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Marine Ecology Progress Series

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MEPS 648:67-78 (2020)  -  DOI:

Assessment of sediment penetrability as an integrated in situ measure of intertidal softsediment conditions

Travis G. Gerwing1,2,*, Myriam A. Barbeau3, Diana J. Hamilton4, Alyssa M. Allen Gerwing5, Jesse Sinclair6, Lily Campbell1, Morgan M. Davies2, Bronwyn Harvey2, Francis Juanes1, Sarah E. Dudas1,7

1University of Victoria, Victoria, British Columbia V8P 5C2, Canada
2Gulf Islands National Park Reserve, Parks Canada, Sidney, British Columbia V8L 2P6, Canada
3University of New Brunswick, Fredericton, New Brunswick E3B 5A3, Canada
4Mount Allison University, Sackville, New Brunswick E4L 1E2, Canada
5Sidney Museum, Sidney, British Columbia V8L 1X5, Canada
6LGL Ltd., Sidney, British Columbia V8L 3Y8, Canada
7Fisheries and Oceans Canada, Nanaimo, British Columbia V9T 6N7, Canada
*Corresponding author:

ABSTRACT: Infauna have an intimate relationship with the sediments they inhabit, and any study conducted upon infauna must, at the very least, describe sediment conditions. Common sediment assessments in intertidal systems include particle size distribution, as well as water and organic matter contents. These measures require extracting and processing a sediment core, and this disturbance may result in data that do not necessarily reflect in situ conditions. Sediment penetrability measured in situ using a penetrometer can circumvent this limitation. However, relationships between sediment penetrability and other sediment variables are poorly understood, especially in coastal systems. We evaluated the relationship between sediment penetrability and depth to the apparent redox potential discontinuity, mean particle size, organic matter content, and water content on tidal flats along the Pacific and Atlantic coasts of Canada. We also assessed whether adding penetrability into environmental models of the infaunal community improved model performance. We observed that while penetrability is statistically related to other sediment variables, relationships to covariates were weak. Further, inclusion of penetrability with other sediment variables improved the performance of models predicting infaunal community composition. Therefore, penetrability can be considered a separate variable, and contributes to an integrated assessment of environmental conditions experienced by biota. Finally, since we evaluated this method in different soft-sediment intertidal ecosystems (mudflats to sandflats), this method is applicable to a range of systems in other geographical areas.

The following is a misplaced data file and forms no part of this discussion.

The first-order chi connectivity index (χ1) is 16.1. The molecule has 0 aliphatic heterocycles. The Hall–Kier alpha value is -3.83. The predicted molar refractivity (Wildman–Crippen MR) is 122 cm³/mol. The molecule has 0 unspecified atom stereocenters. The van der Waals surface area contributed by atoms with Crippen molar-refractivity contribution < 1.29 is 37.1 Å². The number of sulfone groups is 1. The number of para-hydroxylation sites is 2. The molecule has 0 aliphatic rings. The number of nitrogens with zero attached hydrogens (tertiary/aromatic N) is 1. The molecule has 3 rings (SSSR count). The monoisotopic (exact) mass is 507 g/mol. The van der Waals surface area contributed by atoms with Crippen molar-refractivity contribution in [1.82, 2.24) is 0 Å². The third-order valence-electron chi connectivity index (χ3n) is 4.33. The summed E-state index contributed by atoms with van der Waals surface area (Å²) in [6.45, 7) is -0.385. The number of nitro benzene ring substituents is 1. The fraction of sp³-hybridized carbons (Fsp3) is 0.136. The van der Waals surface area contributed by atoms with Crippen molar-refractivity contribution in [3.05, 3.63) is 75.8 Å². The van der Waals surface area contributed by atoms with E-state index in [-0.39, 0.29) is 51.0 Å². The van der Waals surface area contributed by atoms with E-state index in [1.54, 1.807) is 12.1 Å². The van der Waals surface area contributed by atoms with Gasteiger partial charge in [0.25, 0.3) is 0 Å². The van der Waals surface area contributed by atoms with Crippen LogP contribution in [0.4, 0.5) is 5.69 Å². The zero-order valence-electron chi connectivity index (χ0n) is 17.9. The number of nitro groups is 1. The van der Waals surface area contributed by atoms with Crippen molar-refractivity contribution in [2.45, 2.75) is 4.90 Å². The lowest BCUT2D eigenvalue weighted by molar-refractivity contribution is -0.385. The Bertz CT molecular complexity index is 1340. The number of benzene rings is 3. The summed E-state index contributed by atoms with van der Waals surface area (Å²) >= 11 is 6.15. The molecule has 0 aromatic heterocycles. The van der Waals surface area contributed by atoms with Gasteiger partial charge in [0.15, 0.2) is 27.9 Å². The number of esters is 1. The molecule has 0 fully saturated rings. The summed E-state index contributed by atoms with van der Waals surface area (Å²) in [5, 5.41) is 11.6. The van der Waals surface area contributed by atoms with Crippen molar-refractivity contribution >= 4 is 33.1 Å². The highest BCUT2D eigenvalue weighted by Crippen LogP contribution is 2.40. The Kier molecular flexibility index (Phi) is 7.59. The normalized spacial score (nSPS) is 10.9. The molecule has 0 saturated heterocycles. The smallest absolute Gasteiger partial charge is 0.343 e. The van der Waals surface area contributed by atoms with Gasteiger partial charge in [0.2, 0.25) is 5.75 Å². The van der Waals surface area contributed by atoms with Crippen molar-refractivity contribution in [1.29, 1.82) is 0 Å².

KEY WORDS: Soft sediment · Tidal flats · Bay of Fundy · Skeena River · Infauna · Invertebrates

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Cite this article as: Gerwing TG, Barbeau MA, Hamilton DJ, Allen Gerwing AM and others (2020) Assessment of sediment penetrability as an integrated in situ measure of intertidal softsediment conditions. Mar Ecol Prog Ser 648:67-78.

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